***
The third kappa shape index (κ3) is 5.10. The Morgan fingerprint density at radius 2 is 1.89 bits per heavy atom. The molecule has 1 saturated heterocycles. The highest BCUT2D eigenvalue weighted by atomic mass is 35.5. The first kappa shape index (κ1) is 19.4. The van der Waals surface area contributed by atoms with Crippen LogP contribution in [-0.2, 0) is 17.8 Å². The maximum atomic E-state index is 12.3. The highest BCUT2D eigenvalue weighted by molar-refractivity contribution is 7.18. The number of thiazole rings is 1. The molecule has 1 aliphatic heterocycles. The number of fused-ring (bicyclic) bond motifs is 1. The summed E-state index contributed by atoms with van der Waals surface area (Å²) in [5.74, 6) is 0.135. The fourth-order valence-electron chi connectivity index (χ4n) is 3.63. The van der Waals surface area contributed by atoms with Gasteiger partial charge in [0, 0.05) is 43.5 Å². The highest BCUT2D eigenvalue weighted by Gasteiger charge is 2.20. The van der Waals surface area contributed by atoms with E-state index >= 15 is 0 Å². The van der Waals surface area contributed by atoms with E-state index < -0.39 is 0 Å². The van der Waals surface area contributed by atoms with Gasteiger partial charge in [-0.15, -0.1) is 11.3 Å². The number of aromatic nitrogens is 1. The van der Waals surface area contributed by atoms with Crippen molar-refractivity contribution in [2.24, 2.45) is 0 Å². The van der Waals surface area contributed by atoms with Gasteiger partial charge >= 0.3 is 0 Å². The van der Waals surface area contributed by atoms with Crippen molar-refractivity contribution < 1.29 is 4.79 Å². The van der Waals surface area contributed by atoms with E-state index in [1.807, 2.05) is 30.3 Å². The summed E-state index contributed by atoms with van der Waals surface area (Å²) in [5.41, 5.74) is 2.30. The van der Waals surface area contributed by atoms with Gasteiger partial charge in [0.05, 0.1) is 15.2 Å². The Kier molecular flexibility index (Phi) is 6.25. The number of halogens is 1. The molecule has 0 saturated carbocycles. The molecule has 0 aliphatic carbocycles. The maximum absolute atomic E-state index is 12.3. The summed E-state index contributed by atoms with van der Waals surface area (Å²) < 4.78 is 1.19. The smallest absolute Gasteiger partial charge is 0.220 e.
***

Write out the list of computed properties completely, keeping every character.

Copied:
The third kappa shape index (κ3) is 5.10. The Morgan fingerprint density at radius 2 is 1.89 bits per heavy atom. The molecule has 1 saturated heterocycles. The highest BCUT2D eigenvalue weighted by atomic mass is 35.5. The first kappa shape index (κ1) is 19.4. The van der Waals surface area contributed by atoms with Crippen LogP contribution in [-0.2, 0) is 17.8 Å². The maximum atomic E-state index is 12.3. The highest BCUT2D eigenvalue weighted by molar-refractivity contribution is 7.18. The number of thiazole rings is 1. The molecule has 1 aliphatic heterocycles. The number of fused-ring (bicyclic) bond motifs is 1. The summed E-state index contributed by atoms with van der Waals surface area (Å²) in [5.74, 6) is 0.135. The fourth-order valence-electron chi connectivity index (χ4n) is 3.63. The van der Waals surface area contributed by atoms with Gasteiger partial charge in [0, 0.05) is 43.5 Å². The highest BCUT2D eigenvalue weighted by Gasteiger charge is 2.20. The van der Waals surface area contributed by atoms with E-state index >= 15 is 0 Å². The van der Waals surface area contributed by atoms with E-state index < -0.39 is 0 Å². The van der Waals surface area contributed by atoms with Gasteiger partial charge in [-0.15, -0.1) is 11.3 Å². The number of aromatic nitrogens is 1. The van der Waals surface area contributed by atoms with Crippen molar-refractivity contribution in [2.24, 2.45) is 0 Å². The van der Waals surface area contributed by atoms with Gasteiger partial charge >= 0.3 is 0 Å². The van der Waals surface area contributed by atoms with Crippen molar-refractivity contribution < 1.29 is 4.79 Å². The van der Waals surface area contributed by atoms with E-state index in [1.807, 2.05) is 30.3 Å². The summed E-state index contributed by atoms with van der Waals surface area (Å²) in [5.41, 5.74) is 2.30. The van der Waals surface area contributed by atoms with Gasteiger partial charge in [0.05, 0.1) is 15.2 Å². The Kier molecular flexibility index (Phi) is 6.25. The number of halogens is 1. The molecule has 0 saturated carbocycles. The molecule has 0 aliphatic carbocycles. The maximum absolute atomic E-state index is 12.3. The summed E-state index contributed by atoms with van der Waals surface area (Å²) < 4.78 is 1.19. The smallest absolute Gasteiger partial charge is 0.220 e.